The TA put out by NCCIC concluded by urging users to review their system protocols and consider improving some of their security practices such as patching their applications, as many of Hidden Cobra’s methods rely on exploiting program flaws.

Pyongyang’s Cyber Army

North Korea has been investing heavily in its cyber capabilities for more than a decade. A 2014 report by the South Korean government noted that North Korea had about 6,000 “cyber warfare troops.” At the time, the U.S. Cyber Command, established by the Obama administration in 2009, has around 700 military and civilian employees. Collectively, all cyber units in the entire U.S. military have a goal of maintaining around 6,200 personnel.

North Korea has succeeded in heavily masking its activities behind mysterious hacking groups. Often these groups consist of nothing more than fictitious names invented to hide activities of the North Korean government. Many of North Korea’s hacks made the news months, sometimes years before the events were linked back to their real perpetrators.

Over the past decade, North Korea has shown their hacking capabilities should not be taken lightly by the West. DPRK started off small, building their hacking portfolio. The first incident linked to the group was back in 2007 in an operation dubbed “Flame” that used rudimentary tools to infiltrate South Korean government sites. Slowly but surely, Pyongyang’s cyber army became more efficient—and more dangerous.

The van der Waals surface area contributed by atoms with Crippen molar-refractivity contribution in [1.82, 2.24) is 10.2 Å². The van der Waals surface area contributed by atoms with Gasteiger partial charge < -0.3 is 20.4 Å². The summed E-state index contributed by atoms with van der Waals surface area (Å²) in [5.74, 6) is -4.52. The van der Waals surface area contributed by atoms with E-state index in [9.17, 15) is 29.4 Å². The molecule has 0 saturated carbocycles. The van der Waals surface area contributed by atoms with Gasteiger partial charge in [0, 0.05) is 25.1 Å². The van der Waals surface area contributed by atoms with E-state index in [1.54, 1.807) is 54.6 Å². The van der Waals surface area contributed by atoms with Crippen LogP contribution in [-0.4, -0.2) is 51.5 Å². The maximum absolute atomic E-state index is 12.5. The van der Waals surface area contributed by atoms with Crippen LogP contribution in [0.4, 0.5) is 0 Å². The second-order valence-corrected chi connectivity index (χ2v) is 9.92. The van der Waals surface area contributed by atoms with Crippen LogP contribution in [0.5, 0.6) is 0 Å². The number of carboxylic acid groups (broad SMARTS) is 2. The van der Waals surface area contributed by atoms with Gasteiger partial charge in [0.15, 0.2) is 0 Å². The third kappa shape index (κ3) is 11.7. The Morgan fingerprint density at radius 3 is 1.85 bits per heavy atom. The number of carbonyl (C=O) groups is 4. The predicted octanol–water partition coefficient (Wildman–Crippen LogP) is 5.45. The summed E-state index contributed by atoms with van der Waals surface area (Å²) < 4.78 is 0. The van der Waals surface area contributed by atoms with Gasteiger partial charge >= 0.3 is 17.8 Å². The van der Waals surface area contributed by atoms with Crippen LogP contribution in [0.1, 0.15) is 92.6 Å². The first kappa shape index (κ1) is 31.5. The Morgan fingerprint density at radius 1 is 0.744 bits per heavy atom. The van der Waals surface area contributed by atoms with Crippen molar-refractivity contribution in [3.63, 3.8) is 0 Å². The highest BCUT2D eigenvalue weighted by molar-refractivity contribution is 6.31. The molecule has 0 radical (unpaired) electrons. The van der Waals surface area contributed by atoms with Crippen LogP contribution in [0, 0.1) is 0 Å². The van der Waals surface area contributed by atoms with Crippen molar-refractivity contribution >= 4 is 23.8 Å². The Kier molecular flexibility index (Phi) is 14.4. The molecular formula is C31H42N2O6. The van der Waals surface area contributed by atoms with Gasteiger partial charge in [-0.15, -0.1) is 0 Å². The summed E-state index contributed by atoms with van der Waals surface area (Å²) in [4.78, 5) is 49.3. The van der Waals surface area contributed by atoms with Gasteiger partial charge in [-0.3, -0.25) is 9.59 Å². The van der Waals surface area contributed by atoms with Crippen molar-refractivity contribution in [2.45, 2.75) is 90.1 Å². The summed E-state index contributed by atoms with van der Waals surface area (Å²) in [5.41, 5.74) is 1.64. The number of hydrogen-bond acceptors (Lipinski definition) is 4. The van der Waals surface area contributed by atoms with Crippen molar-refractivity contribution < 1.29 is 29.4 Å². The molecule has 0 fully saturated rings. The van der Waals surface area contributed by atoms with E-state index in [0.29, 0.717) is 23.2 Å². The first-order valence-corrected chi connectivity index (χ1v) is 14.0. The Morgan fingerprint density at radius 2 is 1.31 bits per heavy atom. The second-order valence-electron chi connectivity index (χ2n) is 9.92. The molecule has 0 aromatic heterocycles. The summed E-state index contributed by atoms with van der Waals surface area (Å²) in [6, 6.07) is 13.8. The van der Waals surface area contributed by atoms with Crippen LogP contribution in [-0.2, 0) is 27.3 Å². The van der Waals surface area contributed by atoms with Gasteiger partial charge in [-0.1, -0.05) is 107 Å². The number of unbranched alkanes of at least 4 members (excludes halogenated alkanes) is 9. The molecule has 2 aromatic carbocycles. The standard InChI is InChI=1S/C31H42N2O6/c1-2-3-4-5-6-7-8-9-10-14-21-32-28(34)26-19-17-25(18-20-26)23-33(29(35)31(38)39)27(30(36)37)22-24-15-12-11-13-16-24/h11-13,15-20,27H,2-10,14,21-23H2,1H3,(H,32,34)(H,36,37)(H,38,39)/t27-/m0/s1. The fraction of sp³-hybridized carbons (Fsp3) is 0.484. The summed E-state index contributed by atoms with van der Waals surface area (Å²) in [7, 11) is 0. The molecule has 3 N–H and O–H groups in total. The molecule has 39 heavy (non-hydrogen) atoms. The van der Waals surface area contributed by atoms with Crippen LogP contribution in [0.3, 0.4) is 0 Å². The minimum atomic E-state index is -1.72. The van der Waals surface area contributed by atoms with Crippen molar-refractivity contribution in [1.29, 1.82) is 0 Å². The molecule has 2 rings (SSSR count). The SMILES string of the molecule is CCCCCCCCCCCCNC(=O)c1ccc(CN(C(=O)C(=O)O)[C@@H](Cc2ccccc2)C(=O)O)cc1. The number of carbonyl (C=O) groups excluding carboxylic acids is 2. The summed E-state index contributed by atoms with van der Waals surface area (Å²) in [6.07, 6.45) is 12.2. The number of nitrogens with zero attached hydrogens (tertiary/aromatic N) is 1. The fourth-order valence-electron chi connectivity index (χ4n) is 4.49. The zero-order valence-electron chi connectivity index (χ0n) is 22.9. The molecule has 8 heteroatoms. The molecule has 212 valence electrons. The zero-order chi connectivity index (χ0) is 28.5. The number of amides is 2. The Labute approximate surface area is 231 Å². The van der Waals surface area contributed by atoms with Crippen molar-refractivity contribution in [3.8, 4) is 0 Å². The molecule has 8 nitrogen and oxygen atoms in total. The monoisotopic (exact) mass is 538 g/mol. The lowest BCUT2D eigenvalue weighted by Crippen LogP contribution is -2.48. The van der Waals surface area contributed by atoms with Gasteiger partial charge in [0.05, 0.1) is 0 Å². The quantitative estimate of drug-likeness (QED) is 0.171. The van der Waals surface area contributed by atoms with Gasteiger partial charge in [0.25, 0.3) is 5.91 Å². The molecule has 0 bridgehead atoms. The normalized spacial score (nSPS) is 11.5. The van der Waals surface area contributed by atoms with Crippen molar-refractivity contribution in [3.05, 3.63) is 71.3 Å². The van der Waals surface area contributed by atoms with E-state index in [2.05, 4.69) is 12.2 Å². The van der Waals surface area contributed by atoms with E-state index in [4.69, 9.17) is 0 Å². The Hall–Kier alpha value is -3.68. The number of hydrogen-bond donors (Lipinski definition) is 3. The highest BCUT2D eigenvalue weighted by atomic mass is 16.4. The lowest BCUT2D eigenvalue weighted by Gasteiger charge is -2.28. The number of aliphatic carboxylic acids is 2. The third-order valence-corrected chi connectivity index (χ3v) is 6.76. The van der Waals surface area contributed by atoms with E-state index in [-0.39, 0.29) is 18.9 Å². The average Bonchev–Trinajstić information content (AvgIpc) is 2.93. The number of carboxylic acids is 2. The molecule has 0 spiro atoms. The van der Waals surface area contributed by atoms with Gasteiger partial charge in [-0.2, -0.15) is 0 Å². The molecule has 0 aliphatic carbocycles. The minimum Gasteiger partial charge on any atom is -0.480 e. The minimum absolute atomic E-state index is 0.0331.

In the summer of 2009, the group executed a series of highly effective coordinated cyber attacks against major government, news media, and financial websites in South Korea and the United States. The sites of eleven South Korean organizations including the presidential Blue House, the Defense Ministry, the National Assembly, Shinhan Bank, Korea Exchange Bank and the country’s top Internet portal, Naver, went down or had access problems. In the United States, the Treasury Department, Secret Service, Federal Trade Commission and Transportation Department sites were all down at varying points throughout the operation.

Then in 2013, computer networks running three major South Korean banks and the country’s two largest broadcasters were paralyzed. The attacks left many South Koreans unable to withdraw money from ATMs, and news broadcasting crews were stuck staring at blank computer screens. This operation was a major milestone, as it showed the North possessed the tools to actually cause real-world disruption with a cyber attack. A year later, one of the most famous hacks in history was executed against Sony Pictures Entertainment. The company lost all control of their own network and ultimately suffered a systemwide data wipe. The attack has been widely attributed to the Lazarus Group, a known front of the North Korean government.

More recently, a hack against crypto-currency exchange Youbit resulted in the company declaring bankruptcy after seventeen percent of its assets were stolen. The WannaCry ransomware attack that devastated UK healthcare systems was a stark reminder that DPRK can wreak havoc through the digital sphere.

North Korea’s Hackers in the Age of Reconciliation